Reading these answers, I was under the initial impression that issuing nohup <command> & would be sufficient. Running zsh in gnome-terminal, I found that nohup <command> & did not prevent my shell from killing child processes on exit. Although nohup is useful, especially with non-interactive shells, it only guarantees this behavior if the child process does not reset its handler for the SIGHUP signal.

In my case, nohup should have prevented hangup signals from reaching the application, but the child application (VMWare Player in this case) was resetting its SIGHUP handler. As a result when the terminal emulator exits, it could still kill your subprocesses. This can only be resolved, to my knowledge, by ensuring that the process is removed from the shell's jobs table. If nohup is overridden with a shell builtin, as is sometimes the case, this may be sufficient, however, in the event that it is not...


disown is a shell builtin in bash , zsh , and ksh93 ,

<command> &
disown

or

<command> &; disown

if you prefer one-liners. This has the generally desirable effect of removing the subprocess from the jobs table. This allows you to exit the terminal emulator without accidentally signaling the child process at all. No matter what the SIGHUP handler looks like, this should not kill your child process.

After the disown, the process is still a child of your terminal emulator (play with pstree if you want to watch this in action), but after the terminal emulator exits, you should see it attached to the init process. In other words, everything is as it should be, and as you presumably want it to be.

What to do if your shell does not support disown ? I'd strongly advocate switching to one that does, but in the absence of that option, you have a few choices.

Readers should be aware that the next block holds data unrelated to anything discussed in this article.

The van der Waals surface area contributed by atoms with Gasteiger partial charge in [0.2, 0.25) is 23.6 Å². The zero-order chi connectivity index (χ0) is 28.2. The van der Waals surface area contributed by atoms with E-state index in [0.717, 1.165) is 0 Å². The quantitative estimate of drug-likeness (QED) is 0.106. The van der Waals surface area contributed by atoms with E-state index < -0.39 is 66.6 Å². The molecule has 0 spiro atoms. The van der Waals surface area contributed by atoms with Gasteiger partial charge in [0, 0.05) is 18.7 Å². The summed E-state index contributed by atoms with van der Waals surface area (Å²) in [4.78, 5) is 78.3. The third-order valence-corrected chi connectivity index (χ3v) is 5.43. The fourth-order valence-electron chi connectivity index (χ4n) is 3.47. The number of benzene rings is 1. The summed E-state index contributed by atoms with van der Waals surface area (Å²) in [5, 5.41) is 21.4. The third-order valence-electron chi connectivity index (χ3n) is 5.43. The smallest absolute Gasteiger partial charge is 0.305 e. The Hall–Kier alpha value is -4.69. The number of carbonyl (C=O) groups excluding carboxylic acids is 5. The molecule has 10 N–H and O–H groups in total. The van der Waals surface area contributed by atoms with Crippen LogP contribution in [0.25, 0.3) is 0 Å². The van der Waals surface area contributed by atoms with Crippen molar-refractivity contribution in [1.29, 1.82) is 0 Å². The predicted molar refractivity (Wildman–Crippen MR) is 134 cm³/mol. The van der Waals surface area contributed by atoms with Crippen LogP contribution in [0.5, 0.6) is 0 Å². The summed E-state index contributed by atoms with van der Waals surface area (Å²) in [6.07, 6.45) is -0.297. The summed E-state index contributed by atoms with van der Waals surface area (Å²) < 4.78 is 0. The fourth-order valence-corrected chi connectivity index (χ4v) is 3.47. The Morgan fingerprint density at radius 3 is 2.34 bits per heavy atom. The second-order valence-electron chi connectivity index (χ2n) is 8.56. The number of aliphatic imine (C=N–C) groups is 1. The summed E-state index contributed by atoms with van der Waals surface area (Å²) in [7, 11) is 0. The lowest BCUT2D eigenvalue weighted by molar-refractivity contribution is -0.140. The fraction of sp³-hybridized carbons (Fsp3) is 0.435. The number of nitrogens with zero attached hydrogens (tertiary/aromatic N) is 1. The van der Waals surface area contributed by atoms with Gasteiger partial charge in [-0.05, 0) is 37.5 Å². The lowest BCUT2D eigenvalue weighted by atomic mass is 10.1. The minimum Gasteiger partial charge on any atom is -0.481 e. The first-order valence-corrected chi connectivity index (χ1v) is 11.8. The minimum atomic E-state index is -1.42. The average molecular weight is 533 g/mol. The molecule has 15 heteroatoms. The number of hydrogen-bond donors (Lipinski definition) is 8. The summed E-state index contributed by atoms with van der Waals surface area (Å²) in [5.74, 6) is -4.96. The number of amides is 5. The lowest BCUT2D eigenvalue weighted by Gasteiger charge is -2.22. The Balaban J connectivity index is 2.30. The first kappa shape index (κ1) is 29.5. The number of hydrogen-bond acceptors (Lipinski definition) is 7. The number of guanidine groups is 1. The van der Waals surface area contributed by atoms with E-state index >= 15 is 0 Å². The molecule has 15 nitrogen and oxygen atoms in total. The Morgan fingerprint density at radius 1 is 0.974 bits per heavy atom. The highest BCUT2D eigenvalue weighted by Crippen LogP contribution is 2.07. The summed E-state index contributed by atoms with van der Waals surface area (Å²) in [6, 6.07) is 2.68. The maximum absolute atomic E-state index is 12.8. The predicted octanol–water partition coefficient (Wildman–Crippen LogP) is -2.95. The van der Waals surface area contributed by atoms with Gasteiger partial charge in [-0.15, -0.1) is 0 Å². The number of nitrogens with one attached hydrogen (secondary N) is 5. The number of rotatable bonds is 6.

1. screen and tmux can solve this problem, but they are much heavier weight solutions, and I dislike having to run them for such a simple task. They are much more suitable for situations in which you want to maintain a tty, typically on a remote machine.
  2. For many users, it may be desirable to see if your shell supports a capability like zsh's setopt nohup . This can be used to specify that SIGHUP should not be sent to the jobs in the jobs table when the shell exits. You can either apply this just before exiting the shell, or add it to shell configuration like ~/.zshrc if you always want it on.
  3. Find a way to edit the jobs table. I couldn't find a way to do this in tcsh or csh , which is somewhat disturbing.
  4. Write a small C program to fork off and exec() . This is a very poor solution, but the source should only consist of a couple dozen lines. You can then pass commands as commandline arguments to the C program, and thus avoid a process specific entry in the jobs table.

Sheljohn ,Jan 10 at 10:20

  1. nohup $COMMAND &
  2. $COMMAND & disown
  3. setsid command

I've been using number 2 for a very long time, but number 3 works just as well. Also, disown has a 'nohup' flag of '-h', can disown all processes with '-a', and can disown all running processes with '-ar'.

Silencing is accomplished by '$COMMAND &>/dev/null'.